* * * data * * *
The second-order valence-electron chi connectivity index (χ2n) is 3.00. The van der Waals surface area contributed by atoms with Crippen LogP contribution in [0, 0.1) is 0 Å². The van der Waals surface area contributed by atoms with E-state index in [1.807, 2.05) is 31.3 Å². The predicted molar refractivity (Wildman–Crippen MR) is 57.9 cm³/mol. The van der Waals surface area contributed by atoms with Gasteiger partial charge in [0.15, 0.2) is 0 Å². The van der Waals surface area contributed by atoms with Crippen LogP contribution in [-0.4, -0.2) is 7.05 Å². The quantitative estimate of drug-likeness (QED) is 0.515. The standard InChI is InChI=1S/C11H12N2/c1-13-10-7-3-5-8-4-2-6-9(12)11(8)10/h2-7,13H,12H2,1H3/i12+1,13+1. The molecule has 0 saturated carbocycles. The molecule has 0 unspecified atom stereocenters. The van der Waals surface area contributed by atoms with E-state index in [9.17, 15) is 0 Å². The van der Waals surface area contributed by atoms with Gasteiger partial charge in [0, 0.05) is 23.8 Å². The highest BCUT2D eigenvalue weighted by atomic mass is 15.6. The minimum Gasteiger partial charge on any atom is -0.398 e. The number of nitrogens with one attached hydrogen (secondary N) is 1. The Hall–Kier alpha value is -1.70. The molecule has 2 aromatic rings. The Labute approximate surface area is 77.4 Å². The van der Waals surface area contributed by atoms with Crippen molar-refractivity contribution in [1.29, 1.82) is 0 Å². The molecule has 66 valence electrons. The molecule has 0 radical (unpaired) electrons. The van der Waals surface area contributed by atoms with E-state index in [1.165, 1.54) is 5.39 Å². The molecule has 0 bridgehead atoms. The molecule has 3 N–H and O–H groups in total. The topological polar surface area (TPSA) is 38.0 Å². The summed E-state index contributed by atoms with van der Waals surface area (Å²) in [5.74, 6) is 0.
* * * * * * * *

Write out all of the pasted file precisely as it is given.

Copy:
The second-order valence-electron chi connectivity index (χ2n) is 3.00. The van der Waals surface area contributed by atoms with Crippen LogP contribution in [0, 0.1) is 0 Å². The van der Waals surface area contributed by atoms with E-state index in [1.807, 2.05) is 31.3 Å². The predicted molar refractivity (Wildman–Crippen MR) is 57.9 cm³/mol. The van der Waals surface area contributed by atoms with Gasteiger partial charge in [0.15, 0.2) is 0 Å². The van der Waals surface area contributed by atoms with Crippen LogP contribution in [-0.4, -0.2) is 7.05 Å². The quantitative estimate of drug-likeness (QED) is 0.515. The standard InChI is InChI=1S/C11H12N2/c1-13-10-7-3-5-8-4-2-6-9(12)11(8)10/h2-7,13H,12H2,1H3/i12+1,13+1. The molecule has 0 saturated carbocycles. The molecule has 0 unspecified atom stereocenters. The van der Waals surface area contributed by atoms with E-state index in [9.17, 15) is 0 Å². The van der Waals surface area contributed by atoms with Gasteiger partial charge in [0, 0.05) is 23.8 Å². The highest BCUT2D eigenvalue weighted by atomic mass is 15.6. The minimum Gasteiger partial charge on any atom is -0.398 e. The number of nitrogens with one attached hydrogen (secondary N) is 1. The Hall–Kier alpha value is -1.70. The molecule has 2 aromatic rings. The Labute approximate surface area is 77.4 Å². The van der Waals surface area contributed by atoms with Crippen molar-refractivity contribution in [1.29, 1.82) is 0 Å². The molecule has 66 valence electrons. The molecule has 0 radical (unpaired) electrons. The van der Waals surface area contributed by atoms with E-state index in [1.165, 1.54) is 5.39 Å². The molecule has 0 bridgehead atoms. The molecule has 3 N–H and O–H groups in total. The topological polar surface area (TPSA) is 38.0 Å². The summed E-state index contributed by atoms with van der Waals surface area (Å²) in [5.74, 6) is 0.